Adfreak points to this Design Observer post from Michael Bierut, a partner at Pentagram. Bierut laments the decision by SBC to retire Saul Bass’ iconic AT+T logo after the big merger is complete later this year.

Take a long, last look at Saul Bass’s finest moment. AT&T will live on, but its logo is about to disappear.
In 1968, Saul Bass was hired to bring order to the system, and created a classic modern identity program. In Nixon-era America, Bass’s simplified bell-in-circle logo, rigorous Helvetica-based typographic system and ochre-and-process blue color scheme became as familiar as the Coca-Cola signature. It was the ideal graphic analog for a phone system that was hailed as the best in the world, a virtually indestructable monopoly posing as a public utility: Ma Bell, utterly reliable and as ubiquitous as air.
Now, after 20 years of telecom chaos, SBC Communications, Inc., a descendent of Southwestern Bell, is taking over its former parent company: the child becomes the father to Ma, as it were. Their brand strategy lets them have their cake and eat it too. By retaining the AT&T name, they signal continuity. By replacing the Bass sphere with a “fresh, new logo,” they signal vitality and change. Who’s going to argue with that?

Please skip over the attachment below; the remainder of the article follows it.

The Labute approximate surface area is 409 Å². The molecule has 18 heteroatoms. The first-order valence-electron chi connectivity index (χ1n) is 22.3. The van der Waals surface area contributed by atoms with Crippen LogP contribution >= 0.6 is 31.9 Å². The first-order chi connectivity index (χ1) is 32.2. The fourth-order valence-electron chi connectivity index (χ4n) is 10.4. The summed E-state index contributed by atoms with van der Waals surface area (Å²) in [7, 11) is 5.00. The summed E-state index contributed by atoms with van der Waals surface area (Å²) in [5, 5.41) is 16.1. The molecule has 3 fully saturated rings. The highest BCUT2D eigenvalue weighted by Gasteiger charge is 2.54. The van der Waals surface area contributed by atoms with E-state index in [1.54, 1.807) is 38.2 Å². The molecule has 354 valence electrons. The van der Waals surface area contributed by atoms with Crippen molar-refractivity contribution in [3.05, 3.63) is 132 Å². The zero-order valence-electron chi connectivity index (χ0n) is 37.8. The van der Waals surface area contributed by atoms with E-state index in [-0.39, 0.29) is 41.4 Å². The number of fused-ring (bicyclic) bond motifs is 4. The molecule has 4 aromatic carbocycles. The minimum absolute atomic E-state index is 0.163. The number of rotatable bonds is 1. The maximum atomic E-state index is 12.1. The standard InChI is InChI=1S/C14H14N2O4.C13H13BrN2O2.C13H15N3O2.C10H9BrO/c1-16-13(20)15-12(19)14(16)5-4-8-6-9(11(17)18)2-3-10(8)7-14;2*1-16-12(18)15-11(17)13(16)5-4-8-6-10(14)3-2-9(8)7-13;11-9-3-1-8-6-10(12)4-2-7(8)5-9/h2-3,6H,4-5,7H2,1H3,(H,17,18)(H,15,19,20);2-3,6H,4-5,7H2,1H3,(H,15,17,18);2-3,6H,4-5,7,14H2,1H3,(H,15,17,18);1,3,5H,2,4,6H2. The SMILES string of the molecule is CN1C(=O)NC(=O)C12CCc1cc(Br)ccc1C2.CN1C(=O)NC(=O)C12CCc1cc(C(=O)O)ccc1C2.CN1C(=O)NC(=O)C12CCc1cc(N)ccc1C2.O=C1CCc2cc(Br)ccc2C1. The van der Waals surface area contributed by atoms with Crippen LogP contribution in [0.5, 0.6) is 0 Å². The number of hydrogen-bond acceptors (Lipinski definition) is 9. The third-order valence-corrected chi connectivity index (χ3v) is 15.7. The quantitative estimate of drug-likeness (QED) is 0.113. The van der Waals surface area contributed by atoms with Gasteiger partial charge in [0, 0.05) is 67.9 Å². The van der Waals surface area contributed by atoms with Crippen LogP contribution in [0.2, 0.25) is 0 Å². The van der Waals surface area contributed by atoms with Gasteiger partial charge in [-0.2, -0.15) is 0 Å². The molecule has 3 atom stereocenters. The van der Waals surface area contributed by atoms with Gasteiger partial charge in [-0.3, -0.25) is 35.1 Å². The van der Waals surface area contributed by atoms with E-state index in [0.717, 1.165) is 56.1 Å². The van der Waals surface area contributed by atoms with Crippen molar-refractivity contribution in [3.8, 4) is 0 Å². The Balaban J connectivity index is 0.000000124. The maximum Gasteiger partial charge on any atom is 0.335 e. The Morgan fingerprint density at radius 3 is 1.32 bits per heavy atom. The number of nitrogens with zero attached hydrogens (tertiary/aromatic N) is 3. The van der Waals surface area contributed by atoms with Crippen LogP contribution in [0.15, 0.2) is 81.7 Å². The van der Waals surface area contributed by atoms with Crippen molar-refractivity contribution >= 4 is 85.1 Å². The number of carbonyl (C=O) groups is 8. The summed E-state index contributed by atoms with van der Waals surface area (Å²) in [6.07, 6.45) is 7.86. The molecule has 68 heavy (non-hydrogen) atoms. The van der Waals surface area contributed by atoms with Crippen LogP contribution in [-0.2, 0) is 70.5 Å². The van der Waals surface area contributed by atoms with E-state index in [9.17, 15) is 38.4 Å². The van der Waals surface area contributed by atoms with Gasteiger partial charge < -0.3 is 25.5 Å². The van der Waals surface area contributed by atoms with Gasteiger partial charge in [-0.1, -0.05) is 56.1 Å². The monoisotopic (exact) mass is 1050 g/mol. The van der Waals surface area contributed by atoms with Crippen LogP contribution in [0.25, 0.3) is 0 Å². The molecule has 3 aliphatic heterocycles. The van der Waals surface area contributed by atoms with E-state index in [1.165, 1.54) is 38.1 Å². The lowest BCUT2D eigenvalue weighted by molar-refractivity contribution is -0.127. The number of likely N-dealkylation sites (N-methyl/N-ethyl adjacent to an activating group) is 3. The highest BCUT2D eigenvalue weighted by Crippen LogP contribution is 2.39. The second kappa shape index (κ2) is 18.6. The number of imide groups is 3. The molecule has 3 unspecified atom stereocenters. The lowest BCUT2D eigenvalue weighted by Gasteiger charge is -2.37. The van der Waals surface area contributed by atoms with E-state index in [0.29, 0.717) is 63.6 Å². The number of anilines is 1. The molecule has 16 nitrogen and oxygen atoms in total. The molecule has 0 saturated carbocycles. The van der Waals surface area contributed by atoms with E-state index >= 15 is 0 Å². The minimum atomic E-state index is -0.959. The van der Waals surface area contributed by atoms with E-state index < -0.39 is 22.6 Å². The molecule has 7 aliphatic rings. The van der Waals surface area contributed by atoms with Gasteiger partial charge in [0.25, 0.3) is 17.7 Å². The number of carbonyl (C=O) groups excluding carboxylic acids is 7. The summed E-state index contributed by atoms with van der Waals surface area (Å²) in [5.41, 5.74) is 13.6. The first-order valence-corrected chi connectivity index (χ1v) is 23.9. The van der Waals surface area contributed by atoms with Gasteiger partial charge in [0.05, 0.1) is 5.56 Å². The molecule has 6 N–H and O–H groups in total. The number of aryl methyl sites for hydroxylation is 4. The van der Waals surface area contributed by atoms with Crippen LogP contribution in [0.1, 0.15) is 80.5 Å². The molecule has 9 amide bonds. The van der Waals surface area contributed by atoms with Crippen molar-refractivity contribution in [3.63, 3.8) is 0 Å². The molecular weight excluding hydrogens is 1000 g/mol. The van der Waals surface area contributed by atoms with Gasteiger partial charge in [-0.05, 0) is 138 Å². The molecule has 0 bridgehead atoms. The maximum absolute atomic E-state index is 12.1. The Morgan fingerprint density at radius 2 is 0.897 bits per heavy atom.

Graphic design, unlike architecture , leaves no footprint. When one of the best known logos in the world disappears overnight, the only hole created is in our collective consciousness. By New Year’s Eve, Saul Bass’s sphere will be no more. Will anyone mourn — or protest — its passing?

About David Burn

Co-founder and editor of AdPulp. I wrote my first ad for a political candidate when I was 17 years old. She won her race and I felt the seductive power of advertising for the first time. I worked for seven agencies in five states before launching my own practice in 2009. Today, I am head of brand strategy and creative at Bonehook in Portland, Oregon.


  1. Few will mourn. Maybe we understand that once something exists, it exists forever, or until the whole thing sinks into the sea or dies out in the dark.
    Nothing lasts forever, not even big time logos. But good branding lasts a long time.

  2. Almost as sad as when UPS replaced their classic Paul Rand mark with that generic piece of beveled PhotoShop crap.

  3. I never thought of it that way, but your right…the minute a new logo is introduced, the old one is forgotten almost over night. I mean, you really have to think hard to remember a company’s previous logo.
    I think the same is true to a certain degree when a company changes it name. If successful, after a while it’s difficult to remember what it used to be. In researching for one of my classes, I stumbled across this blog post that helps explain company name changes, and gives current examples of both name and logo changes.